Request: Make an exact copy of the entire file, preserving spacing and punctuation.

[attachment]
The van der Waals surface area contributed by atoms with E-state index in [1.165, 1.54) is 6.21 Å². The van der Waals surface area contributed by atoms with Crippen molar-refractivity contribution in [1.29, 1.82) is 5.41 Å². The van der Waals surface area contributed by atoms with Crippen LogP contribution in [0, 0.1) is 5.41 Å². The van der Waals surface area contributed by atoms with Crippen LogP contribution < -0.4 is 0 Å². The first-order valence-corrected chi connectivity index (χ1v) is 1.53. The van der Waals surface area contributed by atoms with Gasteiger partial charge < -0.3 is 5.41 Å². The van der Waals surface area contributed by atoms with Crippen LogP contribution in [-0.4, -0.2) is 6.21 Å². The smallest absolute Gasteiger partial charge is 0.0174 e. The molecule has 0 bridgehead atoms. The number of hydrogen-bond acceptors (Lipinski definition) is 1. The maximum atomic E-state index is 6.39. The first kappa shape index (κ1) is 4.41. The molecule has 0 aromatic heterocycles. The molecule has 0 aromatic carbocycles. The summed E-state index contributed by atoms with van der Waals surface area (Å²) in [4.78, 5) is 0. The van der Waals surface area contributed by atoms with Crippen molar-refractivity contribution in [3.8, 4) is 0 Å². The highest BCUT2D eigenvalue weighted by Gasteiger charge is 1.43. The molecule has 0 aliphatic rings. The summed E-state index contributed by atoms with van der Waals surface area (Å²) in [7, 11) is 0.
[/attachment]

The van der Waals surface area contributed by atoms with E-state index in [1.165, 1.54) is 6.21 Å². The van der Waals surface area contributed by atoms with Crippen molar-refractivity contribution in [1.29, 1.82) is 5.41 Å². The van der Waals surface area contributed by atoms with Crippen LogP contribution in [0, 0.1) is 5.41 Å². The van der Waals surface area contributed by atoms with Crippen LogP contribution < -0.4 is 0 Å². The first-order valence-corrected chi connectivity index (χ1v) is 1.53. The van der Waals surface area contributed by atoms with Gasteiger partial charge < -0.3 is 5.41 Å². The van der Waals surface area contributed by atoms with Crippen LogP contribution in [-0.4, -0.2) is 6.21 Å². The smallest absolute Gasteiger partial charge is 0.0174 e. The molecule has 0 bridgehead atoms. The number of hydrogen-bond acceptors (Lipinski definition) is 1. The maximum atomic E-state index is 6.39. The first kappa shape index (κ1) is 4.41. The molecule has 0 aromatic heterocycles. The molecule has 0 aromatic carbocycles. The summed E-state index contributed by atoms with van der Waals surface area (Å²) in [4.78, 5) is 0. The van der Waals surface area contributed by atoms with Crippen molar-refractivity contribution in [3.8, 4) is 0 Å². The highest BCUT2D eigenvalue weighted by Gasteiger charge is 1.43. The molecule has 0 aliphatic rings. The summed E-state index contributed by atoms with van der Waals surface area (Å²) in [7, 11) is 0.